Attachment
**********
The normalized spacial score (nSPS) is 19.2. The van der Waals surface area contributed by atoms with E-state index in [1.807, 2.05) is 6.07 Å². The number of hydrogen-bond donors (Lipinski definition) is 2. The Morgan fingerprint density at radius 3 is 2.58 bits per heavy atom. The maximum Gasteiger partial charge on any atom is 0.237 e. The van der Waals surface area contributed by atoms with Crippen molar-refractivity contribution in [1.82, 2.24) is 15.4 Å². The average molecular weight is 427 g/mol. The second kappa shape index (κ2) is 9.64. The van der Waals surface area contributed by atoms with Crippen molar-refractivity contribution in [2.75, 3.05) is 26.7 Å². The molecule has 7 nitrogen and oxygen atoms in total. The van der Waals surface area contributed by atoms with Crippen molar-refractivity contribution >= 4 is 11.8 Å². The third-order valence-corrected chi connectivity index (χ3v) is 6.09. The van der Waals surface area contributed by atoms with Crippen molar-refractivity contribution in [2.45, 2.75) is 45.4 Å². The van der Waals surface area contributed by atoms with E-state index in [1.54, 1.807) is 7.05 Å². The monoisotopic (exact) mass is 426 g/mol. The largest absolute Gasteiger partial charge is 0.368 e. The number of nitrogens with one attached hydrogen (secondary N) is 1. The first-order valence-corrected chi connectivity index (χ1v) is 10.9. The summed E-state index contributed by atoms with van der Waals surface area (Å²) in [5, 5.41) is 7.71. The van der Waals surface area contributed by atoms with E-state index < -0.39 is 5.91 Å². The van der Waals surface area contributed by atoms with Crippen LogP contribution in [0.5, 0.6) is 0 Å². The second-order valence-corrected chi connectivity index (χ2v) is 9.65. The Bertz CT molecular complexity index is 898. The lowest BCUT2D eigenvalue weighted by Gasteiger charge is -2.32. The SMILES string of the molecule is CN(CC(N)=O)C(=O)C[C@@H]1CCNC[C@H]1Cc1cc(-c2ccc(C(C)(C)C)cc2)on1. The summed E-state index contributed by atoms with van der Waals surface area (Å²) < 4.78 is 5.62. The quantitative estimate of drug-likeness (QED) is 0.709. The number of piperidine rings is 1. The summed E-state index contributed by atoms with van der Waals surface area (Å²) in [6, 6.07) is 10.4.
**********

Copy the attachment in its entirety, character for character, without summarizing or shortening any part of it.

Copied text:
The normalized spacial score (nSPS) is 19.2. The van der Waals surface area contributed by atoms with E-state index in [1.807, 2.05) is 6.07 Å². The number of hydrogen-bond donors (Lipinski definition) is 2. The Morgan fingerprint density at radius 3 is 2.58 bits per heavy atom. The maximum Gasteiger partial charge on any atom is 0.237 e. The van der Waals surface area contributed by atoms with Crippen molar-refractivity contribution in [1.82, 2.24) is 15.4 Å². The average molecular weight is 427 g/mol. The second kappa shape index (κ2) is 9.64. The van der Waals surface area contributed by atoms with Crippen molar-refractivity contribution in [2.75, 3.05) is 26.7 Å². The molecule has 7 nitrogen and oxygen atoms in total. The van der Waals surface area contributed by atoms with Crippen molar-refractivity contribution >= 4 is 11.8 Å². The third-order valence-corrected chi connectivity index (χ3v) is 6.09. The van der Waals surface area contributed by atoms with Crippen molar-refractivity contribution in [2.45, 2.75) is 45.4 Å². The van der Waals surface area contributed by atoms with E-state index in [1.54, 1.807) is 7.05 Å². The monoisotopic (exact) mass is 426 g/mol. The largest absolute Gasteiger partial charge is 0.368 e. The number of nitrogens with one attached hydrogen (secondary N) is 1. The first-order valence-corrected chi connectivity index (χ1v) is 10.9. The summed E-state index contributed by atoms with van der Waals surface area (Å²) in [5, 5.41) is 7.71. The van der Waals surface area contributed by atoms with E-state index < -0.39 is 5.91 Å². The van der Waals surface area contributed by atoms with Crippen LogP contribution in [0.5, 0.6) is 0 Å². The second-order valence-corrected chi connectivity index (χ2v) is 9.65. The Bertz CT molecular complexity index is 898. The lowest BCUT2D eigenvalue weighted by Gasteiger charge is -2.32. The SMILES string of the molecule is CN(CC(N)=O)C(=O)C[C@@H]1CCNC[C@H]1Cc1cc(-c2ccc(C(C)(C)C)cc2)on1. The summed E-state index contributed by atoms with van der Waals surface area (Å²) < 4.78 is 5.62. The quantitative estimate of drug-likeness (QED) is 0.709. The number of piperidine rings is 1. The summed E-state index contributed by atoms with van der Waals surface area (Å²) in [6, 6.07) is 10.4.